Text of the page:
Napster and Tidal are going big in higher fidelity music.
At CES 2017, Napster CEO Mike Davis introduced the company’s vision for high-definition audio. The music streamer teamed up with DEG: The Digital Entertainment group to provide studio quality tracks with top artists. Dubbed “Hi-Res Audio,” and first introduced at IFA 2016 in Berlin, Davis announced that the service will launch this upcoming spring. AT IFA 2016, Napster explained more about the service.
“What in the world is Hi-Res Audio? Well, put simply, it’s a higher quality sound experience. Hi-Res is short for “high-resolution” and reflects a higher sample rate than what you typically hear when streaming from Napster’s existing 40 million-track catalog, by starting with higher quality original artist recordings.”
In addition, the company pushed their new partnership with iHeartRadio. First announced in December, “the company introduced iHeartRadio All Access Powered by Napster.” Billed at $9.99 per month, the service launched as an update for their smartphone apps as well as desktops.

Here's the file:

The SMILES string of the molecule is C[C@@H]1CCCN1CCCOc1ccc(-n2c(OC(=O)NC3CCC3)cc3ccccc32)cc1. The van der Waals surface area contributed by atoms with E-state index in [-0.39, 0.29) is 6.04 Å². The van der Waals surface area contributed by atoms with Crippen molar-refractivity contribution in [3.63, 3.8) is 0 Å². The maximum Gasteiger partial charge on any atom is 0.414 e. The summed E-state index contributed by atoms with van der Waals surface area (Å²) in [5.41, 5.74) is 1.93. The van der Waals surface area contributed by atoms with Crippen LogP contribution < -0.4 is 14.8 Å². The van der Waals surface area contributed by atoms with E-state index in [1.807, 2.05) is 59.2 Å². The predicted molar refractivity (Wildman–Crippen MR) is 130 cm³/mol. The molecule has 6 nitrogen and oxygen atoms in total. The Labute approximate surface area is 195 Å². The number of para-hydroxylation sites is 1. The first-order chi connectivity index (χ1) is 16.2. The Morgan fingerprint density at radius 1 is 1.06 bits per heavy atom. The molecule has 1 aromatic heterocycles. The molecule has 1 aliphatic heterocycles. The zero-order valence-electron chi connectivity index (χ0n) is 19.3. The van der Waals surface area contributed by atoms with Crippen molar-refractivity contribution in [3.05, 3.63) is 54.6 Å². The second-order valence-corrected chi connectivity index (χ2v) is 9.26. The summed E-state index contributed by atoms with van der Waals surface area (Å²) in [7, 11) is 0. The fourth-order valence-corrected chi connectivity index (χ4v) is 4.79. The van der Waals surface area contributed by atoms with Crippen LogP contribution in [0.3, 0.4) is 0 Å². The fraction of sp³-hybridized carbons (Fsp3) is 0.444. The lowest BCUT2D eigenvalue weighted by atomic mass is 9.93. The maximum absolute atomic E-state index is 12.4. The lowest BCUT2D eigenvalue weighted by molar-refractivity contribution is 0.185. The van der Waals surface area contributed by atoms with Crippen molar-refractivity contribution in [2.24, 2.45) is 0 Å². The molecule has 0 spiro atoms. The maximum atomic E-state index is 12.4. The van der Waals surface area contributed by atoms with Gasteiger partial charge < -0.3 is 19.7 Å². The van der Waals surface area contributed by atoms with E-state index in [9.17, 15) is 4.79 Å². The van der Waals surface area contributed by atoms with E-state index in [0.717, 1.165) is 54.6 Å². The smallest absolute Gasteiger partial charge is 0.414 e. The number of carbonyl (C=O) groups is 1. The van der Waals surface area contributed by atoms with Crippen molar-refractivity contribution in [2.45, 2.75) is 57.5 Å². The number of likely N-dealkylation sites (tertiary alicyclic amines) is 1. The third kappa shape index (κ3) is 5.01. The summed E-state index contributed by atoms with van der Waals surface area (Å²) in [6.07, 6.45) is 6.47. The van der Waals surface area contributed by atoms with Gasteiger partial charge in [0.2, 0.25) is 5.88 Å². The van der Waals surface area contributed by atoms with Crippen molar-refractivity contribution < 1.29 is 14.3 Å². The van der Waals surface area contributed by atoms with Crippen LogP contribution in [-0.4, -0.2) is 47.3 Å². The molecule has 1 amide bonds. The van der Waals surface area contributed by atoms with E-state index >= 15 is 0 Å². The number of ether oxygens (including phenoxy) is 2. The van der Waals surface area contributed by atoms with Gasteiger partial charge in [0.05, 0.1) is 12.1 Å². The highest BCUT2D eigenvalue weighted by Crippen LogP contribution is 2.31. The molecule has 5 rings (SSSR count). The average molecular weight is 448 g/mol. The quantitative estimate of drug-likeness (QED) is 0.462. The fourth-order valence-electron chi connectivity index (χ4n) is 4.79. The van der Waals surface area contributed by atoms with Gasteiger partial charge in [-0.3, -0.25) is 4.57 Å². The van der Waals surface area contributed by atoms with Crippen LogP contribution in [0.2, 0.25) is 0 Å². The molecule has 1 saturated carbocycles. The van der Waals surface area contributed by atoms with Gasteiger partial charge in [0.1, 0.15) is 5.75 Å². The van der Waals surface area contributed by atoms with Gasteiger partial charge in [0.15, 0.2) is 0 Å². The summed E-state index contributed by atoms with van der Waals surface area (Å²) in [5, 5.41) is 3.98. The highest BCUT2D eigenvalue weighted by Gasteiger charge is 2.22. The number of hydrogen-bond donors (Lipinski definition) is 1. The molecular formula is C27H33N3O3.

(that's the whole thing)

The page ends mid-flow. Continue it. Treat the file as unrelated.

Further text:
Furthermore, the company announced that upcoming Samsung Smart Hub TVs will include the feature. A press release stated,
“Fans will be able to listen to all their favorite songs, playlists and artists straight from the Samsung television.”
Music streaming competitor Tidal also introduced “Tidal Masters”. In partnership with MQA, the company’s FAQ states,
“TIDAL is delivering master-quality audio recordings directly from the source to HiFi members — an audio experience exactly as the artist intended…”
To access Masters, you’ll need a Tidal Hi-Fi membership. However, you’ll have to listen to the audio recordings through the desktop application. The FAQ explains how to access Masters.
“When you are in the TIDAL desktop application, go to “What’s New” and select “Masters” in the Albums section.
“To get the best quality, make sure to select “HiFi/Master” quality in “Settings” and then select “Streaming”.”
Those with a Tidal Premium membership must upgrade to Tidal Hi-Fi. In addition, to try out Hi-Fi, the company currently offers a 60 day trial to Hi-Fi. However, the company won’t charge Hi-Fi members extra to listen to “Masters” tracks. Boasting the amount of Masters tracks currently available, the company stated,